Data must be protected. There’s no argument about that. Solutions to protect data at rest and data in motion have been around for decades. The problem is that for data to be useful, it has to be processed, and, until recently, processing left data wide open to theft or attack. 

There is a fundamental architectural weakness that requires data to be exposed and unencrypted in memory for processing. This means that even data that may be fully encrypted over a network or when stored will be unencrypted when it’s processed. Bad actors know this, which is why they target memory to retrieve unencrypted certificates, keys, and, of course, valuable data whether it is in memory, on disk, or stored on the network. This weakness affects virtually every computer and all software ever made. 

The leading microprocessor vendors knew that this issue is critical. That’s why they’ve added specialized security features and instruction sets to their CPUs. These enable the creation of enclaves - certified secure regions of a host, instantiated by software, that are isolated from every other process and user. Enclaves solve the memory encryption issue - data can’t be seen outside the enclave. Memory is decrypted and thus rendered usable only within the enclave itself.

Many different kinds of enclaves can be created leveraging this technology. Some - like the hardware enclaves present on many computers and phones - simply store data such as keys and certificates. Still others store small amounts of critical code in memory. More recently, the market is seeing the arrival of more general-purpose secure enclaves, sometimes referred to as “enterprise enclaves,” that create complete computing environments. 

Within these secure enclaves, both applications and data are protected from theft or attack. Even more important, these general-purpose enclaves protect not just application data in use, but stored data (data at rest) and data on the network (data in motion) as well. With these protections, even if an insider or attacker gains full administrative control over a server processing such data, enclave-enabled security features fully protect and encrypt computer memory, keeping both data and code out of reach. 

Unfortunately, while enclave-enabling technologies solve the secure computing problem, using them is neither easy nor practical. Applications need to be rewritten and recompiled to support specialized machine instructions to enclave applications. Each proprietary enclave technology implementation requires application-specific versioning to take full advantage (Intel, AMD, and AWS each have their own implementations). New software development requires making multiple complex environments and struggling with vendor-specific software developer kits (SDKs) to transition applications. Such obstacles present a fundamental roadblock, making secure enclaves a non-starter for all but the most motivated DIY hobbyists and deep technologists, and then even for only the most important applications.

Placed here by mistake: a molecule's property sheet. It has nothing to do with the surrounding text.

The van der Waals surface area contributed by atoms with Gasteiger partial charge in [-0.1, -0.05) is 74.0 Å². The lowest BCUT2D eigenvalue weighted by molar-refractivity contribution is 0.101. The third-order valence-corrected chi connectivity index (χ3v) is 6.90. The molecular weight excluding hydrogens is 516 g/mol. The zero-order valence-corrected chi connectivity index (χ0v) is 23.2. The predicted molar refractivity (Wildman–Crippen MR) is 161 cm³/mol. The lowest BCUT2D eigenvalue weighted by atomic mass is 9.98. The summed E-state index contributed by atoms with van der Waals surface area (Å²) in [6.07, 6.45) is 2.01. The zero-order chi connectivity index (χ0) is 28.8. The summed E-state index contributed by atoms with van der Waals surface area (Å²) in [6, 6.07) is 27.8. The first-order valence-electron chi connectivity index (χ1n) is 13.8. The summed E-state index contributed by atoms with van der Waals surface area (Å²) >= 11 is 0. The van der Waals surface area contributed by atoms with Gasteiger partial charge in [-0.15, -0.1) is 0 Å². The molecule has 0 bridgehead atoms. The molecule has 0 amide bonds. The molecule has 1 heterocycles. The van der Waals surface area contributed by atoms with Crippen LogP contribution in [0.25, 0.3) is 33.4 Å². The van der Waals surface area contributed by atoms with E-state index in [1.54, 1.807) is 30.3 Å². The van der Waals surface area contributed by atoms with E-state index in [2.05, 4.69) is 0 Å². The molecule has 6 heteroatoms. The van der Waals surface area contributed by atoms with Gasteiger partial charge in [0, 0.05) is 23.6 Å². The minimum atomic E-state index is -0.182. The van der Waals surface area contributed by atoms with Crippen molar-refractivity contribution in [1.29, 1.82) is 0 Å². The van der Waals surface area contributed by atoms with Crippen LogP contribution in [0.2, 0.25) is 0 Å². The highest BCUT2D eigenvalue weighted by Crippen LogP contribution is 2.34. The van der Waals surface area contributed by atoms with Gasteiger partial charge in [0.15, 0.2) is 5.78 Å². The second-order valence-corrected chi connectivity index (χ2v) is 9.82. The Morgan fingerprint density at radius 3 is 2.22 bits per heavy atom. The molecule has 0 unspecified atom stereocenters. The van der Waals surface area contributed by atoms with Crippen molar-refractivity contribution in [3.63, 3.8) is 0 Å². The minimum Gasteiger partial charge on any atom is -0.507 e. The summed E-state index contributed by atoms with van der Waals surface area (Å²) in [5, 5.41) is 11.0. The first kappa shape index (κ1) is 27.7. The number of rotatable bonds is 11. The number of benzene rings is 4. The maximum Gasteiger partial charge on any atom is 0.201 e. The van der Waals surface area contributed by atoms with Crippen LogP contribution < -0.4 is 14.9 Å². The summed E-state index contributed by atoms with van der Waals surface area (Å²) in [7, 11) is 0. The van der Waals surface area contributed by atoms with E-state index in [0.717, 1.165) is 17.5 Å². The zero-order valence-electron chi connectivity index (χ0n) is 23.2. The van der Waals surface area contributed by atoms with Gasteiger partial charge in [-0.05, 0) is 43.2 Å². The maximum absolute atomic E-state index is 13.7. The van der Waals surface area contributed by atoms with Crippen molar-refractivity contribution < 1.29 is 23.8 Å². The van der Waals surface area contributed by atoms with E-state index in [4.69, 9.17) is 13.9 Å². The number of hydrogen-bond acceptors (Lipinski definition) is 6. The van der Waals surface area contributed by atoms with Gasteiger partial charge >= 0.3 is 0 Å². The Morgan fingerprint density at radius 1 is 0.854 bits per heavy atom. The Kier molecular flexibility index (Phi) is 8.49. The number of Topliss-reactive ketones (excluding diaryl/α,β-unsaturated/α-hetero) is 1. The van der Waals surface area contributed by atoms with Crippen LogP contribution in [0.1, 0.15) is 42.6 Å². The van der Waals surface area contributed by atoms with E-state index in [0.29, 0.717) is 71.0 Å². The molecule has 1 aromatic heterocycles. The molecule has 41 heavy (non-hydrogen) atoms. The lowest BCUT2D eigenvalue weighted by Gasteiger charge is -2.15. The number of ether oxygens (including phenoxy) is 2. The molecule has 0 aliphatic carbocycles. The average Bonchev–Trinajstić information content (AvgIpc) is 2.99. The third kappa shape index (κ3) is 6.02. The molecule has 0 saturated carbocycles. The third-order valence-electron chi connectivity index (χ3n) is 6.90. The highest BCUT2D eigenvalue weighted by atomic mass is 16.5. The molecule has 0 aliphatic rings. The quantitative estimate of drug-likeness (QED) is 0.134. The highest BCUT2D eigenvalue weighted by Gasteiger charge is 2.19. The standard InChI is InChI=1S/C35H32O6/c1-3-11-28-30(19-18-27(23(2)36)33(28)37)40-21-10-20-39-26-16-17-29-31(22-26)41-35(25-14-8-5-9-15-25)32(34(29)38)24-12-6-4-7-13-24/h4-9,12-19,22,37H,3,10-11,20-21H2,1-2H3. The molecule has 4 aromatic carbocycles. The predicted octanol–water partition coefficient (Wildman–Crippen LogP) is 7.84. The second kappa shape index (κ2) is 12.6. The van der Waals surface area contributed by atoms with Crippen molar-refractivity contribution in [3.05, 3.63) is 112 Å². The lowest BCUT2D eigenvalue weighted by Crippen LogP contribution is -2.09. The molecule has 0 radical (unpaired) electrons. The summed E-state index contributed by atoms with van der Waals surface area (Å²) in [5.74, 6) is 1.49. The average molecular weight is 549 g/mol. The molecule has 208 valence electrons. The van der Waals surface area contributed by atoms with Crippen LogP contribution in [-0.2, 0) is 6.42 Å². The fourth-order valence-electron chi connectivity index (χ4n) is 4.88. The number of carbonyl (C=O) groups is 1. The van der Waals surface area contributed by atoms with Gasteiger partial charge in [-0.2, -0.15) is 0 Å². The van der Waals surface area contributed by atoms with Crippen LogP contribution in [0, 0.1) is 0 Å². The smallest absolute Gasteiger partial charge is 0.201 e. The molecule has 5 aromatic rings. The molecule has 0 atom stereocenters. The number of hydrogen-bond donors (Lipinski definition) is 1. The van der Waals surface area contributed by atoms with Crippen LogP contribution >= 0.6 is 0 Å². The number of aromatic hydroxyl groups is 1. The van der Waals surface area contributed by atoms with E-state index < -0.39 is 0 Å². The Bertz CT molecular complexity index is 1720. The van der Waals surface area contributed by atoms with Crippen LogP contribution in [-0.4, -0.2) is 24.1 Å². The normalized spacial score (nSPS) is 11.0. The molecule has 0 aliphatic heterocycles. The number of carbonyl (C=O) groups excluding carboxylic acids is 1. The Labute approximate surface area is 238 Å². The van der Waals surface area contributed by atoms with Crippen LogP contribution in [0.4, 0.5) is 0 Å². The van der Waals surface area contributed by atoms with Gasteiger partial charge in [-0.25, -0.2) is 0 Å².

Fortunately, this last hurdle has been addressed by leveraging the same virtualization approach that hastened the accelerated transition of workloads from on-premise data centers to the public cloud. With virtualization, applications transparently move new and legacy applications into secure enclaves without rewriting or re-compilation. 

This “lift and shift” approach makes cloud migration simple and attractive for virtually all applications. An application or code base can be simply taken out of one environment and placed in another (in this case, into a secure enclave environment) without significant underlying design change.

As this lift and shift approach becomes popular for secure enclaves, the objections to not using these hardware protections for data disappear.

The incentive to transition applications into the protected confines of a secure enclave only increases with each new data breach, whether on-site or in the cloud. Enterprise enclave technologies virtually eliminate this risk anywhere data and applications reside.  

Microsoft, Google, AWS,  Baidu, Alibaba, and other cloud services already support enclave technologies, making it possible to execute workloads,  reach new customers, or store data in untrusted geographies without the risk of breach or data loss. This also means organizations can transition everything--including even their most sensitive applications and data--to the cloud, eliminating the need to maintain costly redundant onsite and cloud IT organizations.

Enclaves are a powerful compliance control. Enclave data protections ensure that data can’t be seen or accessed unless explicitly authorized. Even then, with access vigilantly monitored and tracked from a zero-trust posture, compliance becomes much simpler.

Even better, with the risk of data exposure eliminated, the organization no longer needs to maintain a costly, complex security infrastructure. In many cases, privileged access management (PAM), data classification systems, network security, and other expensive host, network, perimeter, and physical security solutions become redundant. Implementing secure enterprise enclaves can reduce both cost and overall system complexity. 

The rationale for the move to enclaves is compelling. The opportunities for IT to dramatically simplify and improve security are immense. Fortunately, momentum is building, with hardware, software, and cloud vendors driving enclave technology into the mainstream--paving the way for a new and significantly more secure era of computing.